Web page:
Netanyahu warns Israeli Arabs: We'll respond to every aggression with force
In special Knesset meeting marking 10 years since Second Lebanon War, the prime minister says the relative calm on the Lebanon border is a result of 'effective and continuous deterrence'; President Rivlin warns that 'Hezbollah continues to rearm itself and it has not ceased in its efforts to destroy Israel.'
Prime Minister Benjamin Netanyahu sought on Tuesday to send "a message to Israeli Arabs: We will respond to every aggression with force. No one will be immune."
The prime minister, who was speaking as Israel marked 10 years to the Second Lebanon War with a state ceremony on Mt. Herzl and a special Knesset meeting, asserted that the 2006 war was "a promo to the fight against the rise of radical Islam."
"We cannot separate the war we experienced a decade ago from the developments that preceded it and that followed it," he said.
"Hezbollah saw us as a weak country, lacking a strong backbone, with a society more feeble than a spider's web that was tired of fighting and defending itself," Netanyahu continued.
"But the war proved the exact opposite. For over a month we faced a combined campaign both on the front line and on the home front. The citizens of Israel showed strength and resilience, reservists were called to serve and showed up when called," he added.
On the other hand, the prime minister noted that "this was a war of hesitancy, with many difficulties, failings and shortcomings—both on the strategic level and in execution. The war exposed the lack of preparedness of many units and lack of fitness that damaged our ability to reach important objectives."
"Soon after the war, we had to pull up our sleeves and start remedying things. Many lessons have already been learned and implemented in the battle field, but the process continues to this very day," Netanyahu went on to say.
He stressed that the relative calm on the Lebanese border was conditioned on "effective and continuous deterrence."
Knesset Speaker Yuli Edelstein spoke of the lessons learned from that war, saying "We won't restore Israel's deterrence by always being dragged into war—we need to initiate."
The Knesset speaker asserted that Israel should get ahead of the enemy so “it wouldn’t be caught by surprise.”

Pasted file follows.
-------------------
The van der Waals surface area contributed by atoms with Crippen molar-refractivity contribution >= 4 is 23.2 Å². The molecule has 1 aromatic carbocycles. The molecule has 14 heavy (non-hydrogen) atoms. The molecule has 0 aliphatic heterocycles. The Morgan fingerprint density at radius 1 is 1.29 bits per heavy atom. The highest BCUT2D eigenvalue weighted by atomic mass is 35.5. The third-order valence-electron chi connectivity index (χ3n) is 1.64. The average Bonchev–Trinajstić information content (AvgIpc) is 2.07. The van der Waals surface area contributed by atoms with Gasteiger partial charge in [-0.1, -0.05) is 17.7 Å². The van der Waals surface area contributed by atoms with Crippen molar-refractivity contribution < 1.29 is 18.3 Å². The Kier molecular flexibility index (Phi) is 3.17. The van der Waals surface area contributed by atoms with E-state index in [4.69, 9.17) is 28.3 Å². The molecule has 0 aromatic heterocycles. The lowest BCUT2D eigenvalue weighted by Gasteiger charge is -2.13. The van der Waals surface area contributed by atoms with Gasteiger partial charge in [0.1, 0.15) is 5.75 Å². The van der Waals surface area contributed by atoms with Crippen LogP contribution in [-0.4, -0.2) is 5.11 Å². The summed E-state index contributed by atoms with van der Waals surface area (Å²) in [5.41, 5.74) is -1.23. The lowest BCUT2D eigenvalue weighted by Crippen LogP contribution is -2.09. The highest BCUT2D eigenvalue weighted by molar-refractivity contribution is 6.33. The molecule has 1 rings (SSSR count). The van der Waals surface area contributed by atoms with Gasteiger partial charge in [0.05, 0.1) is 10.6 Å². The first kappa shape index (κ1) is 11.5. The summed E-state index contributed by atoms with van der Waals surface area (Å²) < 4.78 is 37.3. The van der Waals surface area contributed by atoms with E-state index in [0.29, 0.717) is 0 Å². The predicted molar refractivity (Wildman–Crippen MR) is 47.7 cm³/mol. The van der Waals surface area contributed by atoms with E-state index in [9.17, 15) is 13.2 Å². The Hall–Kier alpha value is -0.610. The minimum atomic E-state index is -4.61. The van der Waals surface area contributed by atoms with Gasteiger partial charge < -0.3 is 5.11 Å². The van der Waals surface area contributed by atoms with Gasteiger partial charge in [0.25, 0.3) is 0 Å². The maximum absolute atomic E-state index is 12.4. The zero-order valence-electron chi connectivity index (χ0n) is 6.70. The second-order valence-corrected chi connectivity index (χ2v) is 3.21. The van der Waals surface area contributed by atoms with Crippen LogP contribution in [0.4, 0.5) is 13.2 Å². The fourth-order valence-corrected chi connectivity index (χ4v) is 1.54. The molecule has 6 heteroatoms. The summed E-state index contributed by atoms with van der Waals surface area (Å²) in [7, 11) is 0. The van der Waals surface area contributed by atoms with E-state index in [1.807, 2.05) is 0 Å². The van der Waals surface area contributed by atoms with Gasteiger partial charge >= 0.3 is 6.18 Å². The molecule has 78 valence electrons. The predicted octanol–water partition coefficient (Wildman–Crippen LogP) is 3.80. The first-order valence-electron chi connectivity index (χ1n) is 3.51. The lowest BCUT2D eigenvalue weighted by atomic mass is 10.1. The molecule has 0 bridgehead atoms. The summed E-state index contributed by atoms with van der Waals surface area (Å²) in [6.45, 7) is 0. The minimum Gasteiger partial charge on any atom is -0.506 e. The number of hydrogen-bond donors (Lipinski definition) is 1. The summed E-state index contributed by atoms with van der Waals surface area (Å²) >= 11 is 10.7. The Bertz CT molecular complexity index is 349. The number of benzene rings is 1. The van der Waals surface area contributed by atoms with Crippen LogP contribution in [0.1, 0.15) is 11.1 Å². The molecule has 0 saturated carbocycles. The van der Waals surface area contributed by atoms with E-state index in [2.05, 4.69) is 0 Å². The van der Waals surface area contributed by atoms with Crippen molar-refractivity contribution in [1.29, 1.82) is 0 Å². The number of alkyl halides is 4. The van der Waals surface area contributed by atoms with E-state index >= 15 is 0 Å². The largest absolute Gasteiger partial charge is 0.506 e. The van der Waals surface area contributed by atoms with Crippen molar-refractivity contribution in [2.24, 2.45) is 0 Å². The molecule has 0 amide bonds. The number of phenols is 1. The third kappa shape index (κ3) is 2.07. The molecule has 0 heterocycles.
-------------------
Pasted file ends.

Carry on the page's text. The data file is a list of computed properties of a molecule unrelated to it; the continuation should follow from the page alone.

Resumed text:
“Our main challenge as a leadership is to restore the trust that was lost. The public wants to see its leadership take the initiative and not just reacting; managing and shaping reality, rather than adapting to existing reality.”
"The 'Second Lebanon War' has quickly turned into a negative brand, a synonym for chaos, failure, to a campaign that had no guiding hand,” Edelstein lamented. “A dark cloud of uncertainty hovered over the skies of Lebanon and Israel in the midst of the war, and it has not scattered for a long time afterwards."
"The deterrence reached in the Second Lebanon War is considerable," Opposition leader Isaac Herzog (Zionist Union) said. "Hezbollah are not as trigger happy as they were before. The organization knows we could exact a grave price for any attempt to harm our sovereignty."
And while the Second Lebanon War brought to light a lot of failings and shortcomings in the military and in the leadership, "it also had significant successes that shaped a reality of security that has remained since. The Israeli government at the time did not shirk off responsibility, knew how to initiate investigations about all of the failings."
Speaking at an earlier ceremony on Mt. Herzl, President Reuven Rivlin warned of the threat Hezbollah still poses Israel. "Hezbollah continues to rearm itself and it has not ceased in its efforts to destroy Israel," he said.
The Lebanese terror organization, he said, "received a severe blow during that battle. The State of Israel discouraged its opponents and in the last decade since the end the Second Lebanon War, but we must internalize the essence of the threat that we face, and listen at all times to the sounds of war bubbling beneath the deceptive calm."
He described the Second Lebanon War as one "in which devotion to the goal, the camaraderie, determination, sacrifice, and dedication of the fighters and commanders covered the failures and flaws exposed in the levels of preparedness. A war in which heroism and fortitude defeated what was discovered lacking in the emergency stock-piles and equipment."
At the same time, he praised the IDF and Israel's ability to comprehensively investigate the failings of the war and make the necessary changes to the military's level of preparedness.
With that in mind, Rivlin added that "We know that the next war if forced upon us will be difficult, yet we will always have the upper-hand. We don’t have the privilege, to be unprepared, to be untrained, and to not see into the future."
Prime Minister Netanyahu said at Mt. Herzl that the war "was a justified war in its goals. Despite the failings and shortcomings that came to light during the war, we invested and still invest a lot of effort into learning every possible lesson, and I would also say to continue implementing every possible lesson."
The Second Lebanon War was fought between Israel and Hezbollah in the summer of 2006 in southern Lebanon and northern Israel, with 1.5 million Israelis under the threat of rockets. The war broke out on July 12 with a Hezbollah attack on an IDF force on the Israel-Lebanon border, during which three soldiers were killed and two others, who were also killed, were taken— Eldad Regev and Ehud Goldwasser.
A ceasefire began on August 14, ending the war. During the war, 121 soldiers and 44 civilians were killed.